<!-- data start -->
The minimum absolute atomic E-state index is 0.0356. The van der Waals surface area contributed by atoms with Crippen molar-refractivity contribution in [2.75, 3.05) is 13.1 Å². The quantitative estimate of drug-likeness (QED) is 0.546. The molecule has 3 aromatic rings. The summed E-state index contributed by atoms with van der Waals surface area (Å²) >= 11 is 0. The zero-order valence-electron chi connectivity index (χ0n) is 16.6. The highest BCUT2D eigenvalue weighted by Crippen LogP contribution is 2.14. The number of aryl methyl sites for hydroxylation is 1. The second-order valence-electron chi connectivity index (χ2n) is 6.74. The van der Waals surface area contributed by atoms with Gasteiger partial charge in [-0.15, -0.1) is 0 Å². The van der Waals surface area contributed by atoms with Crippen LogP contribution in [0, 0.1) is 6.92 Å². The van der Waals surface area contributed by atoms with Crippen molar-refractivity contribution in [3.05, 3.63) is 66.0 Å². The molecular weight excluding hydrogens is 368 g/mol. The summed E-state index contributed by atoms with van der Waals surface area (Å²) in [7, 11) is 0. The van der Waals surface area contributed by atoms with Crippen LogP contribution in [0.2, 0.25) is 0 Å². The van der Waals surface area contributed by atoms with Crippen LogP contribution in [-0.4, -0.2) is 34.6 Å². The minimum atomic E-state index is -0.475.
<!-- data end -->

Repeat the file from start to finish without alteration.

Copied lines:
The minimum absolute atomic E-state index is 0.0356. The van der Waals surface area contributed by atoms with Crippen molar-refractivity contribution in [2.75, 3.05) is 13.1 Å². The quantitative estimate of drug-likeness (QED) is 0.546. The molecule has 3 aromatic rings. The summed E-state index contributed by atoms with van der Waals surface area (Å²) >= 11 is 0. The zero-order valence-electron chi connectivity index (χ0n) is 16.6. The highest BCUT2D eigenvalue weighted by Crippen LogP contribution is 2.14. The number of aryl methyl sites for hydroxylation is 1. The second-order valence-electron chi connectivity index (χ2n) is 6.74. The van der Waals surface area contributed by atoms with Gasteiger partial charge in [-0.15, -0.1) is 0 Å². The van der Waals surface area contributed by atoms with Crippen LogP contribution in [0, 0.1) is 6.92 Å². The van der Waals surface area contributed by atoms with Crippen molar-refractivity contribution in [3.05, 3.63) is 66.0 Å². The molecular weight excluding hydrogens is 368 g/mol. The summed E-state index contributed by atoms with van der Waals surface area (Å²) in [7, 11) is 0. The van der Waals surface area contributed by atoms with Crippen LogP contribution in [0.2, 0.25) is 0 Å². The van der Waals surface area contributed by atoms with Crippen LogP contribution in [-0.4, -0.2) is 34.6 Å². The minimum atomic E-state index is -0.475.